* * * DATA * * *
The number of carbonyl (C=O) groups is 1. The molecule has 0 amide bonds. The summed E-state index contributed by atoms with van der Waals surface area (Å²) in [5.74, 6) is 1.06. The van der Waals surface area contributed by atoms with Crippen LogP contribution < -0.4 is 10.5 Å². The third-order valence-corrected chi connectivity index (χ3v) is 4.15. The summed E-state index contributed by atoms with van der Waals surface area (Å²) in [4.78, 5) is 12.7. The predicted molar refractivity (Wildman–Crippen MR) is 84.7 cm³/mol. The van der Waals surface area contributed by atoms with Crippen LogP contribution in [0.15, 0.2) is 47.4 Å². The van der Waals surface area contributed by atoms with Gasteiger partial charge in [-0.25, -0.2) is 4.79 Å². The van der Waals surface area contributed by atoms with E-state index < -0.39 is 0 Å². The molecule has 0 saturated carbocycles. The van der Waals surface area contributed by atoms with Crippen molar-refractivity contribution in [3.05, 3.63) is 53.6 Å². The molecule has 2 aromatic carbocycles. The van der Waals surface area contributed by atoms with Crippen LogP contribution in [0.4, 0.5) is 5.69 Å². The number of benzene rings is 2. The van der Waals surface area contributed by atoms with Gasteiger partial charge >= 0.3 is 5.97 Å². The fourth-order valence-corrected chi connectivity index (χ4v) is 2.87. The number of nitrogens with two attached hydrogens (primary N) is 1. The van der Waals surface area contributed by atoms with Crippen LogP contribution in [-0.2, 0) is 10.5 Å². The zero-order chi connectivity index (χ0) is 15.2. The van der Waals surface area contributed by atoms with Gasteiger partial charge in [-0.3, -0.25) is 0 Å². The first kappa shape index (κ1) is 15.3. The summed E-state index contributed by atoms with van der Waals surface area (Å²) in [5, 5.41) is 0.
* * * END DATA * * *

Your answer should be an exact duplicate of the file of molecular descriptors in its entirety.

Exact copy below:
The number of carbonyl (C=O) groups is 1. The molecule has 0 amide bonds. The summed E-state index contributed by atoms with van der Waals surface area (Å²) in [5.74, 6) is 1.06. The van der Waals surface area contributed by atoms with Crippen LogP contribution < -0.4 is 10.5 Å². The third-order valence-corrected chi connectivity index (χ3v) is 4.15. The summed E-state index contributed by atoms with van der Waals surface area (Å²) in [4.78, 5) is 12.7. The predicted molar refractivity (Wildman–Crippen MR) is 84.7 cm³/mol. The van der Waals surface area contributed by atoms with Crippen LogP contribution in [0.15, 0.2) is 47.4 Å². The van der Waals surface area contributed by atoms with Gasteiger partial charge in [-0.25, -0.2) is 4.79 Å². The van der Waals surface area contributed by atoms with E-state index < -0.39 is 0 Å². The molecule has 0 saturated carbocycles. The van der Waals surface area contributed by atoms with Crippen molar-refractivity contribution in [3.05, 3.63) is 53.6 Å². The molecule has 2 aromatic carbocycles. The van der Waals surface area contributed by atoms with Crippen LogP contribution in [0.4, 0.5) is 5.69 Å². The number of benzene rings is 2. The van der Waals surface area contributed by atoms with Gasteiger partial charge >= 0.3 is 5.97 Å². The fourth-order valence-corrected chi connectivity index (χ4v) is 2.87. The number of nitrogens with two attached hydrogens (primary N) is 1. The van der Waals surface area contributed by atoms with Crippen LogP contribution in [-0.2, 0) is 10.5 Å². The zero-order chi connectivity index (χ0) is 15.2. The van der Waals surface area contributed by atoms with Gasteiger partial charge in [-0.3, -0.25) is 0 Å². The first kappa shape index (κ1) is 15.3. The summed E-state index contributed by atoms with van der Waals surface area (Å²) in [5, 5.41) is 0.